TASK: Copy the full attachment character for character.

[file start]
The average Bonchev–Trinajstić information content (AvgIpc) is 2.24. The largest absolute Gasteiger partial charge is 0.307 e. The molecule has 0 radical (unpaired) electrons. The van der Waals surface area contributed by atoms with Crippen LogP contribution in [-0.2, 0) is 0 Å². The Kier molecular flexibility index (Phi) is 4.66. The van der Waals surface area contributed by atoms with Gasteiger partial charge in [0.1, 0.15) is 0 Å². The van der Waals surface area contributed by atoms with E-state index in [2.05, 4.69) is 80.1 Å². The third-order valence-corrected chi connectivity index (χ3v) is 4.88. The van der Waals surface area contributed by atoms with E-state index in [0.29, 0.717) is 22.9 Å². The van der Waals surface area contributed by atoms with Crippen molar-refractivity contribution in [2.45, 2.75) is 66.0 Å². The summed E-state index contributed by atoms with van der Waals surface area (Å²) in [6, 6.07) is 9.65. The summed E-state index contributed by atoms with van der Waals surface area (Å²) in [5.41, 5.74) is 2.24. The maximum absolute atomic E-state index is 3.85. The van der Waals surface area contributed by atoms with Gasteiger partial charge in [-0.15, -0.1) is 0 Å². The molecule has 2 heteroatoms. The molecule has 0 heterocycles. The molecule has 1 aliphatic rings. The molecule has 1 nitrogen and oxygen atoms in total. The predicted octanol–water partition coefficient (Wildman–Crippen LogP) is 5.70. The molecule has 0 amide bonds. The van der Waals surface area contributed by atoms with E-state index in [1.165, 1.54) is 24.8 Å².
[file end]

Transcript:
The average Bonchev–Trinajstić information content (AvgIpc) is 2.24. The largest absolute Gasteiger partial charge is 0.307 e. The molecule has 0 radical (unpaired) electrons. The van der Waals surface area contributed by atoms with Crippen LogP contribution in [-0.2, 0) is 0 Å². The Kier molecular flexibility index (Phi) is 4.66. The van der Waals surface area contributed by atoms with Gasteiger partial charge in [0.1, 0.15) is 0 Å². The van der Waals surface area contributed by atoms with E-state index in [2.05, 4.69) is 80.1 Å². The third-order valence-corrected chi connectivity index (χ3v) is 4.88. The van der Waals surface area contributed by atoms with E-state index in [0.29, 0.717) is 22.9 Å². The van der Waals surface area contributed by atoms with Crippen molar-refractivity contribution in [2.45, 2.75) is 66.0 Å². The summed E-state index contributed by atoms with van der Waals surface area (Å²) in [6, 6.07) is 9.65. The summed E-state index contributed by atoms with van der Waals surface area (Å²) in [5.41, 5.74) is 2.24. The maximum absolute atomic E-state index is 3.85. The van der Waals surface area contributed by atoms with Gasteiger partial charge in [-0.15, -0.1) is 0 Å². The molecule has 2 heteroatoms. The molecule has 0 heterocycles. The molecule has 1 aliphatic rings. The molecule has 1 nitrogen and oxygen atoms in total. The predicted octanol–water partition coefficient (Wildman–Crippen LogP) is 5.70. The molecule has 0 amide bonds. The van der Waals surface area contributed by atoms with E-state index in [1.165, 1.54) is 24.8 Å².